I had somehow blocked out the reasoning behind this curious thing we’ve been doing for years.  And it’s because our igniter button no longer works.  Huh.  How do you forget the reason behind something you do at least twice a week, for years?  Or maybe it isn’t that we forgot, but it’s just something that we’ve grown so used to doing and it’s not irritating enough to us yet that we would do something about it.

Possibly, I could have had the thought cross my thrifty brain that the cost of a new igniter would be upwards of what I paid for the thing five years ago at a yard sale – ergo – it would be cost prohibitive to replace.  It’s a very nice gas grill, but I’m not willing to sink money into a button that would save me 16 seconds twice a week, if it’s going to cost more than I paid for the grill itself.

Do you face these dilemma’s on a daily basis too?  I’m going to go set out my vitamins next to my stove, because it’s the first thing I see in the mornings, so I’ll be sure to take them.  And possibly take a nap.  Good luck with your igniter button.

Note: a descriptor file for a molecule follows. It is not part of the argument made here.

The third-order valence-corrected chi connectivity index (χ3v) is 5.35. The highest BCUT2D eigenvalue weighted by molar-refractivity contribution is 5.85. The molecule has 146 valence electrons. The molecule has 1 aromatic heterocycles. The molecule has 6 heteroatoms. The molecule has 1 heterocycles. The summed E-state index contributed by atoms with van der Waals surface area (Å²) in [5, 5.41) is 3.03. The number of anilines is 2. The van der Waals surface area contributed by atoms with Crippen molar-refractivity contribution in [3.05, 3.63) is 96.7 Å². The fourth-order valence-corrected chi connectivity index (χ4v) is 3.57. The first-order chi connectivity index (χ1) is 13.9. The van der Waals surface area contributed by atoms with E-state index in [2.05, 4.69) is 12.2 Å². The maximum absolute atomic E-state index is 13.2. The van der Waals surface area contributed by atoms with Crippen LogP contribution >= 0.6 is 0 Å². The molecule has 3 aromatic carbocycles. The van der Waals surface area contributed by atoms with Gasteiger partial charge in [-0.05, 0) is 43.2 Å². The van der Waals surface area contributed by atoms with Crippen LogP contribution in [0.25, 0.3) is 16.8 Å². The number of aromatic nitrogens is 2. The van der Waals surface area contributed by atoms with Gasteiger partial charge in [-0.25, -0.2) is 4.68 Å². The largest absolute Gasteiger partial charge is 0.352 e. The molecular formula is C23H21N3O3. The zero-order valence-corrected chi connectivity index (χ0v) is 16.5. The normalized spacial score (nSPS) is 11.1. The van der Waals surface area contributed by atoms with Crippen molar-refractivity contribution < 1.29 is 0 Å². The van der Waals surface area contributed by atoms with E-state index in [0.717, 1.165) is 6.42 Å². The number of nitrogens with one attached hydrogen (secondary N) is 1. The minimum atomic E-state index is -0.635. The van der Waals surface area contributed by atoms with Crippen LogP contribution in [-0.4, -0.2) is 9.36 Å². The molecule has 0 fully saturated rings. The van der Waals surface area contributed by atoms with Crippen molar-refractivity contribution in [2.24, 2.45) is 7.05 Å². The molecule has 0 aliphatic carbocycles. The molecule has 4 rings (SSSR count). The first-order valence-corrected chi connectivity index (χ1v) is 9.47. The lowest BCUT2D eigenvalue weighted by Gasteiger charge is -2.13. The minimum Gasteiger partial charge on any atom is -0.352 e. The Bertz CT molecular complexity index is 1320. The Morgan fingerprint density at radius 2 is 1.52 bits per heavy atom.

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When your time and sanity are worth more than money.

The windshield on our 1995 Jeep Wrangler is cracked so it is time to get it replaced.  For some reason our insurance isn’t covering this – note to self, check into this – so we are having to foot the bill.

I am ever the frugal queen and checked to see what a replacement would cost.  $99.99.   Plus the cost for the gaskets, which are around $89.00.   After taxes, right about $200.00.  Yay for flat windshields.  But the catch would be that Denton and I would have to spend who knows how long installing this bad boy ourselves.

If you have ever DIYed anything, ever, you know that how long you believe a certain job will take you, you should double it.  Seriously.  Especially if it’s something that you have never tackled before.  I would probably go so far to say you may want to triple or quadruple your time frame.  It’s better to think this way, so when it does take you three hours to remove thirty square feet of carpeting, the tack strips, and 967,452,124 staples you won’t be surprised.  Ahem.

Anyway, I had Denton order the windshield so we could get this taken care of.  But, he called me back and said that he checked with a local glass dealer who installs windshields and the guy will order the windshield and gaskets, and install it for $232.00.